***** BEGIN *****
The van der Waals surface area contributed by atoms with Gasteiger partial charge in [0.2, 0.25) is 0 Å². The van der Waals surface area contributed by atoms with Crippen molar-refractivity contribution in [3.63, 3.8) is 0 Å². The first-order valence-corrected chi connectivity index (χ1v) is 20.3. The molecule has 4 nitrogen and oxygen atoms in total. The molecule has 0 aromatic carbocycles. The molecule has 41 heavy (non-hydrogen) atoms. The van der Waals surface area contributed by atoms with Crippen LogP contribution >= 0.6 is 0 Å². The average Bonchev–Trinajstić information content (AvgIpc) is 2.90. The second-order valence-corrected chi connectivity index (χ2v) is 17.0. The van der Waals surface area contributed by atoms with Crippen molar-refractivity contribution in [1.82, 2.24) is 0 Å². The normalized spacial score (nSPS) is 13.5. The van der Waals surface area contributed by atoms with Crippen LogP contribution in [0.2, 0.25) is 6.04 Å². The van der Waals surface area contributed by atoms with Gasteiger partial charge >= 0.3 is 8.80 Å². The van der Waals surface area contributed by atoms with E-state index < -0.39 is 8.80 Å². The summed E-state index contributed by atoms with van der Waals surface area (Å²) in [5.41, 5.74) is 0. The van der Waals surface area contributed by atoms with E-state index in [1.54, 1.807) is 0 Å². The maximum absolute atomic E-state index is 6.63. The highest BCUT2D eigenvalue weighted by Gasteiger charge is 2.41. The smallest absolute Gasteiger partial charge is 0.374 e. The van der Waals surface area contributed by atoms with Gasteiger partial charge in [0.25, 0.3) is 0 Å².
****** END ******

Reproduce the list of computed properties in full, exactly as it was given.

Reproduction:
The van der Waals surface area contributed by atoms with Gasteiger partial charge in [0.2, 0.25) is 0 Å². The van der Waals surface area contributed by atoms with Crippen molar-refractivity contribution in [3.63, 3.8) is 0 Å². The first-order valence-corrected chi connectivity index (χ1v) is 20.3. The molecule has 4 nitrogen and oxygen atoms in total. The molecule has 0 aromatic carbocycles. The molecule has 41 heavy (non-hydrogen) atoms. The van der Waals surface area contributed by atoms with Crippen LogP contribution >= 0.6 is 0 Å². The average Bonchev–Trinajstić information content (AvgIpc) is 2.90. The second-order valence-corrected chi connectivity index (χ2v) is 17.0. The van der Waals surface area contributed by atoms with Crippen molar-refractivity contribution in [1.82, 2.24) is 0 Å². The normalized spacial score (nSPS) is 13.5. The van der Waals surface area contributed by atoms with Crippen LogP contribution in [0.2, 0.25) is 6.04 Å². The van der Waals surface area contributed by atoms with Gasteiger partial charge >= 0.3 is 8.80 Å². The van der Waals surface area contributed by atoms with E-state index < -0.39 is 8.80 Å². The summed E-state index contributed by atoms with van der Waals surface area (Å²) in [5.41, 5.74) is 0. The van der Waals surface area contributed by atoms with E-state index in [1.54, 1.807) is 0 Å². The maximum absolute atomic E-state index is 6.63. The highest BCUT2D eigenvalue weighted by Gasteiger charge is 2.41. The smallest absolute Gasteiger partial charge is 0.374 e. The van der Waals surface area contributed by atoms with Gasteiger partial charge in [0.25, 0.3) is 0 Å².